The trial court then ordered restitution in the amount of $1,717.25 to be paid by M.Z. to Driscoll Motors. M.Z. filed a notice of appeal on January 3, 1997.
M.Z. first contends it was error for the trial court to reserve the issue of restitution until after his commitment to DOC. The State argues the issue has been waived. Neither at the time the court reserved the issue or at the time the restitution hearing was held did M.Z. nor his counsel express any objection. No posttrial motion was filed.
The State argues the failure to file a motion to reconsider a disposition waives any Dispositional issue even if the challenge is only to restitution. People v. Fontana, 251 Ill. App. 3d 694, 704, 622 N.E.2d 893, 901 (1993). Specifically, the failure to object to a court's inaction at the time a restitution order is entered or in a later motion contesting the order operates as a waiver of the issue. People v. Kirkpatrick, 272 Ill. App. 3d 67, 72-73, 650 N.E.2d 267, 271 (1995). However, the written posttrial motion requirement is inapplicable in the delinquency appeals process (In re W.C., 167 Ill. 2d 307, 318-27, 657 N.E.2d 908, 914-19 (1995)) and we elect to address the merits.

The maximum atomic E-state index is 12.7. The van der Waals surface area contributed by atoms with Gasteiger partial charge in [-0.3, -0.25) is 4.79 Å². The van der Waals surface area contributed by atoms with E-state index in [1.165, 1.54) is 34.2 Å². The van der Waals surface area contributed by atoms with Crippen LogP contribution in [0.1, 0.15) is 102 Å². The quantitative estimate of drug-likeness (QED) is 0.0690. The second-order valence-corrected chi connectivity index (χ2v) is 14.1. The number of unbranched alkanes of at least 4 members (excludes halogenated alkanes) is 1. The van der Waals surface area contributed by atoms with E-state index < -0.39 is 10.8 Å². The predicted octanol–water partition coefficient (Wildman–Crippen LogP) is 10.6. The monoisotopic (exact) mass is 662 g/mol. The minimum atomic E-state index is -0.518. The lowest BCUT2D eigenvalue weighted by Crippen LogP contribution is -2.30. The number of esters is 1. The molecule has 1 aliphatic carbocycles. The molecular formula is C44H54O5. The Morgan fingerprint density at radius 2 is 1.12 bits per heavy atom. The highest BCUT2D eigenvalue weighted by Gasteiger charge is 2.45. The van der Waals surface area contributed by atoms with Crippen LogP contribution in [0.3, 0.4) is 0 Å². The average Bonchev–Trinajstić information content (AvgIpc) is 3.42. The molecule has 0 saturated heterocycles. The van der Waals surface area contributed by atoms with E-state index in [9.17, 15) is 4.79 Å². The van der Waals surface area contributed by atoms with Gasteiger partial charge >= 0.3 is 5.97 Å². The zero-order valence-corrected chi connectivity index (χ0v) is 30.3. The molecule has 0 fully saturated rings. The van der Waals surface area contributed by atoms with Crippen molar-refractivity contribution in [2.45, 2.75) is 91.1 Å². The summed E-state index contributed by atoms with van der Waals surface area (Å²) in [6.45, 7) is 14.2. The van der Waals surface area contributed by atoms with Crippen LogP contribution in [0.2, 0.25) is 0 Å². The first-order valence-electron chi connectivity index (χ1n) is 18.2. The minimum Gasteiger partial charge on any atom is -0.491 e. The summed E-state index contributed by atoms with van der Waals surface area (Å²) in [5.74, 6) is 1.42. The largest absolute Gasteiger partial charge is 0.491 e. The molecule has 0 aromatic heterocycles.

A restitution order will not be reversed absent a showing of an abuse of discretion. People v. Rayburn, 258 Ill. App. 3d 331, 335, 630 N.E.2d 533, 537 (1994). We find no abuse of discretion under the particular facts of this case.
Pursuant to section 5-23 of the Juvenile Court Act of 1987 (705 ILCS 405/5-23 (West 1996)), a minor who has been found delinquent may be ordered to pay restitution under the terms and conditions of section 5-5-6 of the Unified Code of Corrections (Unified Code) (730 ILCS 5/5-5-6 (West 1996)). ...